A Myristica swamp in the Western Ghat mountains, Karnataka. Photograph by Mital Thacker
The Western Ghat mountains, off the western coastline of the Indian peninsula, are a biodiversity hotspot. This region is home to hundreds of species of plants and animals not found anywhere else in the world. Of the many ecosystems found in this region, one of the unique ones is the Myristica swamps. These are water-saturated areas with an abundance of trees from the Myristicaceae family, known as ramapathre in Kannada (ರಾಮಪತ್ರೆ ಜಾತಿ). This is a lineage of plants that evolved approximately 15–20 million years ago and has changed very little since then. A recent paper comprehensively surveyed the Myristica swamps of the Western Ghats in Karnataka, focusing on the diversity of diatom species as an indicator of the ecological conditions in the swamps.
Diatoms are tiny algae made of a single cell surrounded by transparent silica cell-wall. Like plants, they use sunlight to perform photosynthesis and produce the energy they need to live. They are at the base of the food web; they are eaten by larger organisms and sustain their local environment. They are also incredibly sensitive to changes in the water quality of their environment. They preserve beautifully in lake sediments, which makes them good indicators of their environment’s past and present conditions.
The authors of the paper described the diversity of diatom species in 17 Myristica swamps in Karnataka. They examined the relationship between that diversity and the environment of the swamp itself. Their question was: what does the diversity of diatom species in a swamp environment tell us about that environment and its general health? The study was published in the open-access journal Diversity and funded by the Ministry of Earth Sciences (MoES), Government of India under the Paleoclimate program.
The researchers found 91 different species of diatoms, 44 of which seemed to be new to science and only found in Myristica swamps. Cataloguing new species in itself is an important contribution as there is sparse documentation of diatom species found in tropical countries like India, compared to species in European countries.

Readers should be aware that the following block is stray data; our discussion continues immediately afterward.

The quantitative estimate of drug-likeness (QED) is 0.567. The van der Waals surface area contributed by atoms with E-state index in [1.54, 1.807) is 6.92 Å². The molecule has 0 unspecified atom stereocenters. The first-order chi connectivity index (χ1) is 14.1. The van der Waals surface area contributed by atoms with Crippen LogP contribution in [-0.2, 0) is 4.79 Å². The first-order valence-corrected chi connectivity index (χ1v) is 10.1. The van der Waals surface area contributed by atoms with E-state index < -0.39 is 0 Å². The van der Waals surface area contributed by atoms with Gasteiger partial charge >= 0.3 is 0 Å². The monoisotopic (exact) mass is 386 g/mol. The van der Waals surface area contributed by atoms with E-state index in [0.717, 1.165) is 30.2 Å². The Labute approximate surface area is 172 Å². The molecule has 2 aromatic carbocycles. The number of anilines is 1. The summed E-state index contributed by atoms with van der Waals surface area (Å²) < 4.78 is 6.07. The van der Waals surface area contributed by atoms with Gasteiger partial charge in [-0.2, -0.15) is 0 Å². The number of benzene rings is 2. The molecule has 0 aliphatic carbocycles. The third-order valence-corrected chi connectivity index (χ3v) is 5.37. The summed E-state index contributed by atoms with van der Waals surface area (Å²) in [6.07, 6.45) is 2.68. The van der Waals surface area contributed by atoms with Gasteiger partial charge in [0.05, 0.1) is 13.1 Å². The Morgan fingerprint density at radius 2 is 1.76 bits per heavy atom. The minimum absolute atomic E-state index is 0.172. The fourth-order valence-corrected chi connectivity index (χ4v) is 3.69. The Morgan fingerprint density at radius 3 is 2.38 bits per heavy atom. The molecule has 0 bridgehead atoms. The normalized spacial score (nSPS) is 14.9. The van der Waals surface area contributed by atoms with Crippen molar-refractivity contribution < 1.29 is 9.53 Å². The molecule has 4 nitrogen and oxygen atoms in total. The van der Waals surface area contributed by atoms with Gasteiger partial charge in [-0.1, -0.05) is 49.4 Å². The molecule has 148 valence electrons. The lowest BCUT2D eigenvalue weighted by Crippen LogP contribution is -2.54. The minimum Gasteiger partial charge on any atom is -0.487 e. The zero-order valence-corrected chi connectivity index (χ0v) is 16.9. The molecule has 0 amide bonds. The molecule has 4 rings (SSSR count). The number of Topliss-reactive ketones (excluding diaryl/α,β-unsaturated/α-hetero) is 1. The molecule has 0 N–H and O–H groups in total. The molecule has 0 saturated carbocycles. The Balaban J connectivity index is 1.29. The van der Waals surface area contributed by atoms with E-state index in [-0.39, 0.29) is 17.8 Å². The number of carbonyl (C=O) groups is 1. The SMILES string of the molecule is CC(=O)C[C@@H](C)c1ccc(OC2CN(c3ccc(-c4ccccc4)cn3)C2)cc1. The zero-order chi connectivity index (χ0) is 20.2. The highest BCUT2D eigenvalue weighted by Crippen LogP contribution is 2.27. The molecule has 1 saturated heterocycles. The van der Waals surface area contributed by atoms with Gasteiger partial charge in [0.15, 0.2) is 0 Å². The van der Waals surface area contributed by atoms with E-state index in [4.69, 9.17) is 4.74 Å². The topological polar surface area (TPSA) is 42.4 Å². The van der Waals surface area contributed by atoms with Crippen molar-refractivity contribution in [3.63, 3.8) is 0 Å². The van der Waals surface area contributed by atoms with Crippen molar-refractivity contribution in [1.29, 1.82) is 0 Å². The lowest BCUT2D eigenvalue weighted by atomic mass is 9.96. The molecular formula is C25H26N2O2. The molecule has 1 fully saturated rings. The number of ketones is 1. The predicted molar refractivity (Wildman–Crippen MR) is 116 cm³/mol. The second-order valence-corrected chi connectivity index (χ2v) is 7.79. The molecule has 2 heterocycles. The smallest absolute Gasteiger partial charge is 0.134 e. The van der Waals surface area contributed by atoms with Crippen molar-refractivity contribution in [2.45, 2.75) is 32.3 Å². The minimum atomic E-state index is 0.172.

Nine of 91 different species of Diatoms collected by the authors of the study
The researchers used three different statistical measures to quantify the diversity of diatom species at each swamp: the Shannon Index, Simpson’s Diversity Index (specifically the Gini-Simpson Index) and Pielou’s Evenness. These indices measure how many different species are found in an environment and how abundant they are relative to each other in slightly different ways. Considering all three indices together yielded a comprehensive picture of the diversity of diatoms across all the swamps that were studied.
Next, the researchers compared the diversity of the diatom species with the properties of the water in the swamp to see which of these properties affected diversity the most: the pH (acidity) and electrical conductivity of the water; how much oxygen was dissolved in the water; and the levels of dissolved nutrients in the water, specifically nitrates and phosphates. The analyses showed that the pH, dissolved oxygen content and electrical conductivity of the water in the swamps had the biggest effect on exactly which diatom species were found.
Like much of the forests in the Western Ghats, the Myristica swamps are under threat from human activity. The properties of the water that affect diatom diversity are all susceptible to such human-caused environmental changes, making diatoms an important indicator of the health of their ecosystems. Furthermore, in those swamps that were known to be disturbed by human activities, the number of diatom species was lower than in undisturbed swamps.
Dr Karthick Balasubramanian, the paper’s senior author, explains, “These swamps have got into trouble recently, in the last 30–40 years, because they can retain water throughout the year. People want to divert the water from the swamp to agricultural fields. These swamps always occur in valleys, which are very good for areca nut plantations.”
Damage to Myristica swamps affects more than just diatoms.
Dr Karthick explains, “[These swamps] are refugia for many endemic frogs and insects, like dragonflies and damselflies. We don’t know what is living there! Whatever happens, we need to protect these environments.”
When it comes to public support for conservation efforts, living creatures that we can only see with a microscope don’t exert the same emotional pull as large animals as tigers or pandas do. However, up close, diatoms are just as captivating as any tiger – they look like tiny crystals, beautiful in their symmetry and astonishingly diverse in their range of shapes. Conserving diatoms means conserving their habitats, which Mital Thacker, the study’s first author, describes as “charismatic”.
“It’s a really beautiful ecosystem,” she adds. “I will never forget working there, not for the rest of my life.”
This article has been run past the researchers, whose work is covered, to ensure accuracy.